Open Collections

UBC Theses and Dissertations

UBC Theses Logo

UBC Theses and Dissertations

Tool bracing for performance improvement in simulated femoral head-neck osteochondroplasty Kooyman, Jeremy James Robert 2013

Your browser doesn't seem to have a PDF viewer, please download the PDF to view this item.

Item Metadata

Download

Media
24-ubc_2013_fall_kooyman_jeremy.pdf [ 43.12MB ]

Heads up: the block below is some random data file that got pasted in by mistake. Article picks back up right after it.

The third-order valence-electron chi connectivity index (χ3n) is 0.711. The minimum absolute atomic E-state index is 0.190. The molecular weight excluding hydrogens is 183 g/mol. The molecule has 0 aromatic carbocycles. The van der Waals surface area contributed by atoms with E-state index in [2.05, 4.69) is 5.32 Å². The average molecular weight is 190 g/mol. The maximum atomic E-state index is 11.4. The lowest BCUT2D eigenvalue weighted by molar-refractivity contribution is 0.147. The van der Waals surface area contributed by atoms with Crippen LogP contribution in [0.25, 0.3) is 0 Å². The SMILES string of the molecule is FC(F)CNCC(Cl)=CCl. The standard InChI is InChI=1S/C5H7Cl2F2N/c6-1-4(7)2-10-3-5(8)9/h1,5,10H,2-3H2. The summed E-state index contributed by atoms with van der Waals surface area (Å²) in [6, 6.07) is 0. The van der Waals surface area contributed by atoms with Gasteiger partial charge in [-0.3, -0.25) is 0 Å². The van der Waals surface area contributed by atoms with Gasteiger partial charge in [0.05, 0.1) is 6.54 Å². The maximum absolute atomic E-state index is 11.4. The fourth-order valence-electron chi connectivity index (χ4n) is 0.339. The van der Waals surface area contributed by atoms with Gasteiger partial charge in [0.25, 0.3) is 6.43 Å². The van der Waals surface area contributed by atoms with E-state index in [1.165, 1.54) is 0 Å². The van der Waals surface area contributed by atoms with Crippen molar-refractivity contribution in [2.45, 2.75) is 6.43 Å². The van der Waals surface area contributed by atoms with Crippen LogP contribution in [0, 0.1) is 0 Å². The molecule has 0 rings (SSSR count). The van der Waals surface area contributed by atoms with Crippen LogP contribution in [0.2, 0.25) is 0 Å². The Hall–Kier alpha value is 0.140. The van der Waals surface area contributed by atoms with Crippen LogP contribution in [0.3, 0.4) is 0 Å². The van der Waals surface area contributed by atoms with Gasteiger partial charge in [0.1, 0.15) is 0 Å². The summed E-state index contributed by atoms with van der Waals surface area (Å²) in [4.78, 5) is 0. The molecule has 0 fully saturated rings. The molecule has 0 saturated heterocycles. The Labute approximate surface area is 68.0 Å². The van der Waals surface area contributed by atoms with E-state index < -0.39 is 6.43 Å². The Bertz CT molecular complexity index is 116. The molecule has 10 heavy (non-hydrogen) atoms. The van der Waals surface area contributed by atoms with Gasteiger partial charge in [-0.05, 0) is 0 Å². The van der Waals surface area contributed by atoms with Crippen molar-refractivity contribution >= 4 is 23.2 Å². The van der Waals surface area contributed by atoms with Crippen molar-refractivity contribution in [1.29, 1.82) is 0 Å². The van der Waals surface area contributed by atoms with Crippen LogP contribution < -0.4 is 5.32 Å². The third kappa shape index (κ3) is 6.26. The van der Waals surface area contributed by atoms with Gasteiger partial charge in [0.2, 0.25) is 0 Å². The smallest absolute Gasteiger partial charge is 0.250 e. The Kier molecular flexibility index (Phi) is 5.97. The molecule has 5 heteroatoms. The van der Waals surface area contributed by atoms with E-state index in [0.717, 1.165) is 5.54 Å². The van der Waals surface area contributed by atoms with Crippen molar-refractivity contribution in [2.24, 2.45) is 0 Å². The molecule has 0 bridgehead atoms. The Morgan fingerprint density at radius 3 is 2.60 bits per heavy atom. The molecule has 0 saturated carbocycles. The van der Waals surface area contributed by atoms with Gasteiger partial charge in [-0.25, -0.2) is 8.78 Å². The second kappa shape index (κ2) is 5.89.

Metadata
JSON: 24-1.0074229.json
JSON-LD: 24-1.0074229-ld.json
RDF/XML (Pretty): 24-1.0074229-rdf.xml
RDF/JSON: 24-1.0074229-rdf.json
Turtle: 24-1.0074229-turtle.txt
N-Triples: 24-1.0074229-rdf-ntriples.txt
Original Record: 24-1.0074229-source.json
Full Text
24-1.0074229-fulltext.txt
Citation
24-1.0074229.ris

Full Text